"It seems TMF regulates a previously unknown pathway that is involved in the timing of flowering. The reason that mutations in TMF cause single-flower inflorescences is that the plant is tricked into thinking it is time to make a flower when it is still in the vegetative state - the phase of growth that precedes flowering when leaves are still being made," explains Lippman.
Flowering is a tightly coordinated process, so when TMF function is lost the process becomes de-synchronized and uncoordinated. The external signals from light and temperature have not yet reached the critical threshold to tell the plant it is ready to make flowers, yet the program for making flowers starts anyway. Thus TMF acts as an internal check on the flowering transition. "Its normal function is to delay flowering, to gently slow it down, so that it doesn't happen too precociously," Lippman says.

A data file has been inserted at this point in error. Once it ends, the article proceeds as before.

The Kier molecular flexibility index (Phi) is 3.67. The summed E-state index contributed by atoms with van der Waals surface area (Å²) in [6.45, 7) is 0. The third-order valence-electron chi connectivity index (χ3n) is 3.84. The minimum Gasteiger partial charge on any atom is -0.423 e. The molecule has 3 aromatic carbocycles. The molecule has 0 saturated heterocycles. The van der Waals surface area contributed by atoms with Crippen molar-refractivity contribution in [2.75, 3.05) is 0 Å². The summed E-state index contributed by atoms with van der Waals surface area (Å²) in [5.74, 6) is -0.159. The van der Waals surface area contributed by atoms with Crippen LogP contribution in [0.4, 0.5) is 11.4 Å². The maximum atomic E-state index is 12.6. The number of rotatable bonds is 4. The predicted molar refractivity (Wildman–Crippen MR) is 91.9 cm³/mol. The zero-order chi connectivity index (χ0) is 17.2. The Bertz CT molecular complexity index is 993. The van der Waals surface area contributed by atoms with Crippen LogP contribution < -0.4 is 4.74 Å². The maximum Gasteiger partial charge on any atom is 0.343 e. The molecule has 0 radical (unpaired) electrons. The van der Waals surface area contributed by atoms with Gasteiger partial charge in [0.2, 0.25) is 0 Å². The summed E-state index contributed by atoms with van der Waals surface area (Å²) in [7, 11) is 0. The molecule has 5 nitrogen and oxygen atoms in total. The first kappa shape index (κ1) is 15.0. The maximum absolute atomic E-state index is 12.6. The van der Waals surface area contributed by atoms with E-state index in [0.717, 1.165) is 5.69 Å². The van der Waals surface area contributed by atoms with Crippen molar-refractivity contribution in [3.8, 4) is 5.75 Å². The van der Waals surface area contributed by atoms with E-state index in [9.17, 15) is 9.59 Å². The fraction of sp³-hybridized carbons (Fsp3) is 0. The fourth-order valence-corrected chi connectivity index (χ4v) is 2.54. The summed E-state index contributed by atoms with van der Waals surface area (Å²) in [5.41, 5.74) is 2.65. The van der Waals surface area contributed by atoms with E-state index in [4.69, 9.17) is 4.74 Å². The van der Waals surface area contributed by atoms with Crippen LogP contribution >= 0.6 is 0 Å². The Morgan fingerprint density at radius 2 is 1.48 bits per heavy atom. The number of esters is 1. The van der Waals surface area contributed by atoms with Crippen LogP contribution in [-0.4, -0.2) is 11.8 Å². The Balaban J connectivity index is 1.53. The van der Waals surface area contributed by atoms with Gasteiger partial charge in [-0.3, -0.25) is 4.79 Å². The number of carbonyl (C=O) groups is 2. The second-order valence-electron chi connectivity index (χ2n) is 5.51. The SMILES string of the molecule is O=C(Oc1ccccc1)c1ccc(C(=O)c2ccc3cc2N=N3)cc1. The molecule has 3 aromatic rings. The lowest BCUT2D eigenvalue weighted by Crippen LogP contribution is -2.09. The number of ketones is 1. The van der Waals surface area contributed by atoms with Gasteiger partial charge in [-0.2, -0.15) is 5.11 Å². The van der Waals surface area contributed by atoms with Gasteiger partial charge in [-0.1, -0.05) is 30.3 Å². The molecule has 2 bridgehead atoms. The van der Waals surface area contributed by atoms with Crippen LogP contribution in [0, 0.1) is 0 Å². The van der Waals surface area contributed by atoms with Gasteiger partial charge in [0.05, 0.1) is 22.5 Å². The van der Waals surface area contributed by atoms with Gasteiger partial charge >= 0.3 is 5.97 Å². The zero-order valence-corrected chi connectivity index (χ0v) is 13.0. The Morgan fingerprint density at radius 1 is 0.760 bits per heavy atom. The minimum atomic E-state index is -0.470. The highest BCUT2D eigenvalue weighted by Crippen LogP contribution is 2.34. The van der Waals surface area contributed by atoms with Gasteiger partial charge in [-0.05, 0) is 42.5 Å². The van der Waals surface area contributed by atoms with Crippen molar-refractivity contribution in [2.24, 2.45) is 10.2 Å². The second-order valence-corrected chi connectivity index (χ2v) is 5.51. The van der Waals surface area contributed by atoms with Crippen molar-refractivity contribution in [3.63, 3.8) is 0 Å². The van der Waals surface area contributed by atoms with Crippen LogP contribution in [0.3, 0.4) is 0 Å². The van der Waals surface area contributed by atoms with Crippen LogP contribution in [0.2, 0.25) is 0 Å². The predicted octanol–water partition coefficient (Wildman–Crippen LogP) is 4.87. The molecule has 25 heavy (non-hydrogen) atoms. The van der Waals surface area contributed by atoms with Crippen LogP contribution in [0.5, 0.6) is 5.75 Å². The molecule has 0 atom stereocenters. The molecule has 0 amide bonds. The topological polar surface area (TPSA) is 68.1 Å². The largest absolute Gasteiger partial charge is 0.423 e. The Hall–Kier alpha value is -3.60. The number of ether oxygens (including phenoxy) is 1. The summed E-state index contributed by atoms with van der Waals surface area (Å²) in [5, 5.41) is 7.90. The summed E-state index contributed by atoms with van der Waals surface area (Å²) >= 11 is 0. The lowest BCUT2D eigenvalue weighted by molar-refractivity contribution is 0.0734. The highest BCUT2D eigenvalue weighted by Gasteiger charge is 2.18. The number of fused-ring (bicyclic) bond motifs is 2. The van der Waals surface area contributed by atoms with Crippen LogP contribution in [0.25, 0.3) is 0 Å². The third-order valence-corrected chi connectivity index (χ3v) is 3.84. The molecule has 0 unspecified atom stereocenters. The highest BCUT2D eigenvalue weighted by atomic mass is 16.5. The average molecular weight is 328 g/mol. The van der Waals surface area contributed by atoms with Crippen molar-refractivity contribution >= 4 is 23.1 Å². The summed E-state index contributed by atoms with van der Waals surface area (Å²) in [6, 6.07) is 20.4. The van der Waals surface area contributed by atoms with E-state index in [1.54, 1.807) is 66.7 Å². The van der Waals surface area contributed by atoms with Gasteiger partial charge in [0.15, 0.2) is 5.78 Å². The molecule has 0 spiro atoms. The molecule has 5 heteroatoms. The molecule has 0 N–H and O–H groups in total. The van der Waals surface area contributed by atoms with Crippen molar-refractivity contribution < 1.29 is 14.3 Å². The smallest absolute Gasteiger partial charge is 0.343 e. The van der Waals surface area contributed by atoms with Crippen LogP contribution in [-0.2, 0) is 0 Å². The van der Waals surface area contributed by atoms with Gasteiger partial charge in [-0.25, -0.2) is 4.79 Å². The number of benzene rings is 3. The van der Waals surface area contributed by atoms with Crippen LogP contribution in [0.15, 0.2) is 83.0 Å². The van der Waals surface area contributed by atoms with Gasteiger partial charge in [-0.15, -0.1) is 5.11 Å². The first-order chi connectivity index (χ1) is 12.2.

If plants make flowers too quickly, there may not be enough energy from leaves to support those flowers and fruits. But Lippman suggests that some species of plants have taken advantage of this mechanism and evolved to make more or less flowers per inflorescence. It may be that in nature, some plants are more successful when making fewer flowers over a longer period of time, for example.
The Solanaceae species to which tomato belongs contains examples of all types of inflorescences, which is why Lippman finds the model is so fascinating to study. By learning about the genetic switches controlling flower production, the hope is that they can be manipulated in agricultural crops like tomato to improve yield.
|Contact: Edward Brydon Ph.D.|
Cold Spring Harbor Laboratory